Read interesting books. Listen to beautiful lyrics and melodies. Write your own stories. Go to concerts, parks and museums. Study hard. Take care of yourself. Stay hydrated. Learn to appreciate the little things. Travel. Learn a language. Remind your friends that you’re there for them. Be kind, and feel. Studyblr
Almost all of us has experienced a form of ghosting – the act of disappearing from someone’s life gradually or suddenly without any warning.
It sucks, to say the least. You are left feeling confused, bewildered and often rejected, wondering what you did wrong and why that person left you hanging, especially if you once shared a close and intimate relationship.
I have been on both sides of the story. I have, ashamedly, ghosted friends and interested men because I was simply afraid to tell them the truth: that I outgrew the relationship, that I was not interested in them, that I was not looking for anything more than just friends.
On the other hand, I have been ghosted before, and one such time happened recently. After this person showed his interest and made his intentions clear with me, we started talking for a couple of weeks. Suddenly, he stopped replying. No reason why was given. After a couple of more weeks of complete silence, I decided I didn’t have the capacity to deal with it and moved on. I felt lead on and rejected, sure, but there was also a feeling of anger that stemmed from wondering why; did I say or do something that made him drop and leave? What I would have greatly appreciated was an explanation. I think most of us would agree that being told no is okay if we are actually told no.
Basically, being ghosted has the ability to make people feel confused, upset and pretty rejected. Don’t do it.
Ghosting is undoubtedly easier than saying the hard stuff, the stuff no one wants to say, but needs to be said. This is not only for your peace of mind but because you have a duty to be kind and truthful to one another. It can be as simple as saying, “I appreciate your interest in me, and you seem like a cool person, but I’m not looking for anything further than friendship right now” or “I value our friendship and think you’re a ____ person, but I need some space for me right now and will connect with you if/when I am ready.” End it with a hope for their understanding and thank them if they are.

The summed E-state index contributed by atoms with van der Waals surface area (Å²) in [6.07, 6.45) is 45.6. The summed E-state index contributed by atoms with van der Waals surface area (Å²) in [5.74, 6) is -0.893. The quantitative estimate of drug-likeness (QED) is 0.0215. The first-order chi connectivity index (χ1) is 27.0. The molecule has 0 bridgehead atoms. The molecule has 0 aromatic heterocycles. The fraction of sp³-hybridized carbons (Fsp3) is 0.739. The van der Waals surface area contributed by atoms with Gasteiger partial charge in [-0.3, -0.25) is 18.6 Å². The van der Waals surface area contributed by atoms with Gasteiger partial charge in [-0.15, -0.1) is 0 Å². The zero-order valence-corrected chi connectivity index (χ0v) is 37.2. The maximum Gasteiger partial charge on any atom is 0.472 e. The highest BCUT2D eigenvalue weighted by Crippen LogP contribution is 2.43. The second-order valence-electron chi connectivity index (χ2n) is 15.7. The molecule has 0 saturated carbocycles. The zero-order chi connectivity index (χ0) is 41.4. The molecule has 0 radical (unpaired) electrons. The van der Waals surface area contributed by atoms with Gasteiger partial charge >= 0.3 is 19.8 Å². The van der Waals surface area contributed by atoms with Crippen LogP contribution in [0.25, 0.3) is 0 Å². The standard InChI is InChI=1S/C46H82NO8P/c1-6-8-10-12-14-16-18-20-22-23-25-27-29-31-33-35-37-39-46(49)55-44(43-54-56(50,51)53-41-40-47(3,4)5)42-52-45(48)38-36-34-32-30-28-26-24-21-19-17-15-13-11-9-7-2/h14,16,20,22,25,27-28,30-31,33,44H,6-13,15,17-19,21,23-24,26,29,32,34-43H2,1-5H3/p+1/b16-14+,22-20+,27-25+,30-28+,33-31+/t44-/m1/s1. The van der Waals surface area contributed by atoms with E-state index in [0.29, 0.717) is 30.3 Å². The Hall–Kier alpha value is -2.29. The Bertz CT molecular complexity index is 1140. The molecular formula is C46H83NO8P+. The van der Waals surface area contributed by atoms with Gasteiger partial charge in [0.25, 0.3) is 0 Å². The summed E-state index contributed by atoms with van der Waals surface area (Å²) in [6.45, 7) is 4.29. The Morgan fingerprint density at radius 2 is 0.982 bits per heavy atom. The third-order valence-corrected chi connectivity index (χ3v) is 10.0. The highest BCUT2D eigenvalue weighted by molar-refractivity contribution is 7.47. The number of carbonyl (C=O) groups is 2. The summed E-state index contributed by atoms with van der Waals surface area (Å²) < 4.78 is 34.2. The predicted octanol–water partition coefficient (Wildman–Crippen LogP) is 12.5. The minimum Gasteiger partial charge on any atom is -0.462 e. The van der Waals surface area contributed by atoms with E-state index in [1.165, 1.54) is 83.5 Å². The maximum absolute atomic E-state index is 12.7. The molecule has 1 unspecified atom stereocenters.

By being truthful as to why you need to distance yourself or completely end all communication, you respect their time and their energy rather than wasting it. You give them clarity and the peace to move on. Too many times have I heard perpetually stuck, frustrated friends say to me, “I just wished he/she was honest with me.”
We are living in tech-obsessed culture where simultaneously connecting and disappearing from someone’s life is all too easy, but I encourage and implore you to take the high road and say the hard stuff. Be very upfront, but be kind. People will appreciate it much more than you think.
So all you can do is give in to it, step right inside the storm, closing your eyes and plugging up your ears so the sand doesn’t get in, and walk through it, step by step. There’s no sun there, no moon, no direction, no sense of time. Just fine white sand swirling up into the sky like pulverized bones. That’s the kind of sandstorm you need to imagine.
And you really will have to make it through that violent, metaphysical, symbolic storm. No matter how metaphysical or symbolic it might be, make no mistake about it: it will cut through flesh like a thousand razor blades. People will bleed there, and you will bleed too. Hot, red blood. You’ll catch that blood in your hands, your own blood and the blood of others.
And once the storm is over you won’t remember how you made it through, how you managed to survive. You won’t even be sure, in fact, whether the storm is really over. But one thing is certain. When you come out of the storm you won’t be the same person who walked in. That’s what this storm’s all about. Haruki Mirakami, Kafka on the Shore